Church is for people who want to repent and turn away from their sins. People who run around crying about mental illness which isn't even real in the first place need to go elsewhere their drama and whining brings down the image of the church as the bride of Christ

    April 8, 2013 at 3:46 pm |
    • ChestnutMay

      This is snark, right?

      April 8, 2013 at 3:51 pm |
    • BonkysMama

      Snark? Not. Even. Close. This is reality. I have two little chocolate skinned beauties adopted through CPS and two precious bio kiddos and my man and I go to great lengths to keep them away from the things of this world including mental illness. Had we not redeemed and saved our two little chocolate skinned beauties they would have been raised in homes rampant with mental illness and other various generational bondage. Why would we rescue them from that darkness and then turn around and have the same type of defective people in their precious little lives at church? If someone at our church believes they have mental illness they at least know well enough to keep it to themselves. When someone starts crying about it that is when they need to be pruned from the vine.

      April 8, 2013 at 4:02 pm |
    • ellid

      Troll who clearly hasn't read Matthew 25.

      April 8, 2013 at 4:03 pm |
    • Sam

      Don't feed the troll.

      April 8, 2013 at 4:04 pm |
    • Calv1n

      Apparently you haven't kept up with medical research over the past quarter century. Bipolarity is a chemical imbalance. This is a physical phenomenon.

      April 8, 2013 at 4:22 pm |
    • Bible Clown©

      Posting bull like this is a sign of mental illness, even for a troll.

      April 8, 2013 at 4:37 pm |
    • JWT

      Mental illness can strike anyone. You cannot keep people away from it either. The mentally ill are in school, they work, they drive they are parents.

      April 8, 2013 at 4:37 pm |
  11. Ray

    Religion is a mental illness and has no place in our society!!! Replacing one mental illness with another mental illnes is insane!!!

    April 8, 2013 at 3:44 pm |
  12. peterz

    Was mental illness rate in churches higher than normal ?

    April 8, 2013 at 3:43 pm |
  13. Patrish

    Churches have trouble dealing with many issues in todays world. There answer to everything is pray and God will help you. It's pretty Obvious that isn't happening.

    April 8, 2013 at 3:38 pm |
  14. Tee totally bonkers

    Those of you scoffing my position that Pharmaceuticals push drugs and over medication is a problem in our society just turn on your TV.

    You will not have to wait long for a commercial about a wonder drug and that commercial will be followed by an ad making an appeal for you to join a class action suit after being harmed by a drug.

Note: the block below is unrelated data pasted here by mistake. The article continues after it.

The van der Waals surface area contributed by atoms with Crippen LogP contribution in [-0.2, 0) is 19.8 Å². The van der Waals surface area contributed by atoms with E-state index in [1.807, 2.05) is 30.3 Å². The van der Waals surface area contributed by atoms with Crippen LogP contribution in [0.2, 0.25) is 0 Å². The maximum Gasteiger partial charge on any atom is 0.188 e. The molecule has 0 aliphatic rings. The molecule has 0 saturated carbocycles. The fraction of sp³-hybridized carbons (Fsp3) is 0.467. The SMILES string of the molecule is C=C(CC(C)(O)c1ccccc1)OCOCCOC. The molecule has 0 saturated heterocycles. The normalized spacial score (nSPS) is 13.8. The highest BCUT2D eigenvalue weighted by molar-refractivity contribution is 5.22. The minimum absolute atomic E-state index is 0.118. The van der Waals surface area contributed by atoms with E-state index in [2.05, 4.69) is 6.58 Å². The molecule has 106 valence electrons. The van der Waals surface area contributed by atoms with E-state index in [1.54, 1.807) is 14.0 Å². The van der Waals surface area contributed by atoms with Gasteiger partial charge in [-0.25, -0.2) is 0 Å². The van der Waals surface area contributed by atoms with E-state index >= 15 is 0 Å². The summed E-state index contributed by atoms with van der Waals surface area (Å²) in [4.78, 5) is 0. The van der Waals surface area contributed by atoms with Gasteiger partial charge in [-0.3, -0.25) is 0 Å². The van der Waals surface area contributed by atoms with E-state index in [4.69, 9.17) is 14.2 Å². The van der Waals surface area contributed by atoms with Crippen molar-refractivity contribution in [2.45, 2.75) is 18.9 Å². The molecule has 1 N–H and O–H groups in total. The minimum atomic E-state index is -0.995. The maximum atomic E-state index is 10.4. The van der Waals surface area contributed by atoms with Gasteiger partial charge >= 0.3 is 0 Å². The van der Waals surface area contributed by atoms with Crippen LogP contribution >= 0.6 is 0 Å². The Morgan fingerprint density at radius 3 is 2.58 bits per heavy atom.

April 8, 2013 at 3:37 pm |
    • The real Tom

      So now you're relying on TV commercials to prove your point? No stats? Studies?

      That's okay. I knew you didn't have any.

      April 8, 2013 at 3:38 pm |
    • JWT

      Many drugs are needed by people despite the adverse side-effects.

      April 8, 2013 at 3:39 pm |
    • The real Tom

      Tee claims that psychiatrists just page through a book to decide what to prescribe for their patients.

      April 8, 2013 at 3:40 pm |
    • The real Tom

      Aren't there a lot of commercials for law firms that ask if you've been injured in a car accident? Does that prove something, Bonky?

      April 8, 2013 at 3:41 pm |
    • Tee totally bonkers

      I have never advocated eliminating drugs.

      But if you can avoid them through life style changes then you will be better off.

      If you must take a drug do it very cautiously. Read what others have experienced with the drug. Read the counter indications. Avoid mixing drugs.

      When you go to the Doctor and he writes another prescription do your own homework about the effects of taking one with the other.

      April 8, 2013 at 3:45 pm |
    • The real Tom

      Does your nose grow every time you post?

      April 8, 2013 at 3:47 pm |
    • Tee totally bonkers

      Tee claims that psychiatrists just page through a book to decide what to prescribe for their patients.

      That is the first thing you claim I have said that is correct.

      The Insurance company provides a database of acceptable treatments and the Pharmaceutical company provides a database of recommended drugs.

      You never did address the conflict of interest point.

      April 8, 2013 at 3:47 pm |
    • The real Tom

      "Avoid mixing drugs." Another generalization that you have no qualifications for making. There are many drugs that work best in tandem with another drug. That's why people prescribing them are required to be MDs, not anonymous nuts on a blog.

      April 8, 2013 at 3:51 pm |